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To: TBP

The budget of the Department of Education is about $80 Billion, and there are about 50 million K-12 kids in the U.S. That is about $1600 per student. The tuition for my children’s Catholic School is $5025 per year. So the Government spends about 31% of that for each child in the U.S.


28 posted on 11/26/2011 10:34:46 PM PST by ALPAPilot
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To: marty60
>> There are THREE (3) branches of Government. Executive (President) Judicial (Supremes) Legislative (House and Senate) REPUBLICANS control 1/4 of this group. <<

Huh? By my count they control half.

Executive (President) - Dem majority (2 RINOs in cabinent, rest of Depts. run by RATs)

Judicial (Supremes) - 5-to-4 GOP majority

Legislative (House) 242-192 GOP majority
Legislative (Senate) 51-47 Dem majority

Note I corrected used red to represent the communist left-wing party, regardless of how much the mainstream media wants to reverse the colors after 2000.

Anyway...where'd you get the idea that the Dems control 3/4ths of government? Did the RATs take over the Supreme Court and make Kagan the Chief Justice when I wasn't looking?

29 posted on 11/27/2011 12:27:17 AM PST by BillyBoy (Illegals for Perry/Gingrich 2012 : Don't be "heartless"/ Be "humane")
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To: TBP; ForGod'sSake
The first step is to eliminate the duplicative agencies and block-grant the programs. We change the standards to favor the intact family rather than support its breakup. And we begin restoring the power to the states adn communities.

Bzzzzt. If you block grant them, they're still federal programs, just being executed at the state level. And it's not simply a distinction without a difference vs. what you propose -- the money, which was extracted from the citizens of the same state, is only returned with strings attached which can be proven to be almost always things the citizens who contributed the money DON'T want.

30 posted on 11/27/2011 12:34:59 AM PST by Still Thinking (Freedom is NOT a loophole!)
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To: rabscuttle385; All
Paul’s proposal won the support of Senator Jim DeMint and Senator Mike Lee, but it failed in the Senate, 7-90. Why did the overwhelming majority of Republican senators oppose Paul’s plan? Don’t they agree with Paul, DeMint and Lee that we have to cut spending and balance the budget? What gives? Here’s how Republican Senator Lindsey Graham explained his (and his party’s) opposition: “I’m not going to vote for any budget that reduces defense spending by over 40 percent.”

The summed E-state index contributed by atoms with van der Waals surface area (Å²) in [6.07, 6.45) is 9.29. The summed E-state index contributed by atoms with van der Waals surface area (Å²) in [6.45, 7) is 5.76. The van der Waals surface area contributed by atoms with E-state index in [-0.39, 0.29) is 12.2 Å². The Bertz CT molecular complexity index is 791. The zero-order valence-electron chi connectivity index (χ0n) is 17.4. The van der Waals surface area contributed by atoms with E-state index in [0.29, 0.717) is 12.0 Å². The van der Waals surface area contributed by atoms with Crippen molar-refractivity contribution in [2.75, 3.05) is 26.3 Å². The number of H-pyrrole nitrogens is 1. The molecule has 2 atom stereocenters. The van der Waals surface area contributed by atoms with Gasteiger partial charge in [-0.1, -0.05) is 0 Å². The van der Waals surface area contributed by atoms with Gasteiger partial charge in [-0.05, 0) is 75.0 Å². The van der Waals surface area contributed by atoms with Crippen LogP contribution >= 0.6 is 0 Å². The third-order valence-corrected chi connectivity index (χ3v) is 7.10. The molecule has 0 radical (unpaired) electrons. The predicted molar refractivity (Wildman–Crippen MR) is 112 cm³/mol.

Great thread. Thanks to all posters. 7-90, eh? I can't seem to find the other 89 POS senators, besides Lindsey Graham. Cut politicians and their programs. 2012.

HOORAY Rand Paul (and the other 6)!

31 posted on 11/27/2011 3:26:00 AM PST by PGalt
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To: marty60

This election is critical, but your argument is a falsehood that the current GOP congress has used to excuse their lack of follow-through on anything they campaigned on in 2010 (cutting spending and stopping Obamacare).

The Supremes have nothing directly to do with spending and neither does the President without the approval of Congress. Congress controls the purse strings and the government doesn’t spend anything that Congress doesn’t approve.

Having a strong majority in the House could have and should have been enough to stop the madness.


32 posted on 11/27/2011 3:32:34 AM PST by 9YearLurker
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To: rabscuttle385
Paul’s proposal won the support of Senator Jim DeMint and Senator Mike Lee, but it failed in the Senate, 7-90.

But if we can just get a GOP majority (again), we'll finally balance the budget. /s

33 posted on 11/27/2011 5:45:31 AM PST by Huck (LIBERTY is the object.)
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To: rabscuttle385; All

” Lindsey Graham is a traitorous little weasel who needs to be expelled in 2014. “

I don’t know how he got back in last time. Musta been the Chamber of Commerce WHORES who backed him, because he was for amnesty.


34 posted on 11/27/2011 5:48:32 AM PST by stephenjohnbanker (God, family, country, mom, apple pie, the girl next door and a Ford F250 to pull my boat.)
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To: TBP
Of course, I'm radical enough to want to eliminate at least 9 Federal departments, so you know where I'm coming from.

That's an easy thing to say but can you remember the names of all 9?

35 posted on 11/27/2011 5:49:22 AM PST by central_va ( I won't be reconstructed and I do not give a damn.)
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To: rabscuttle385

Yes, look at Lindsey Graham and his friend McPain; that’s just what SC and AZ keep on doing.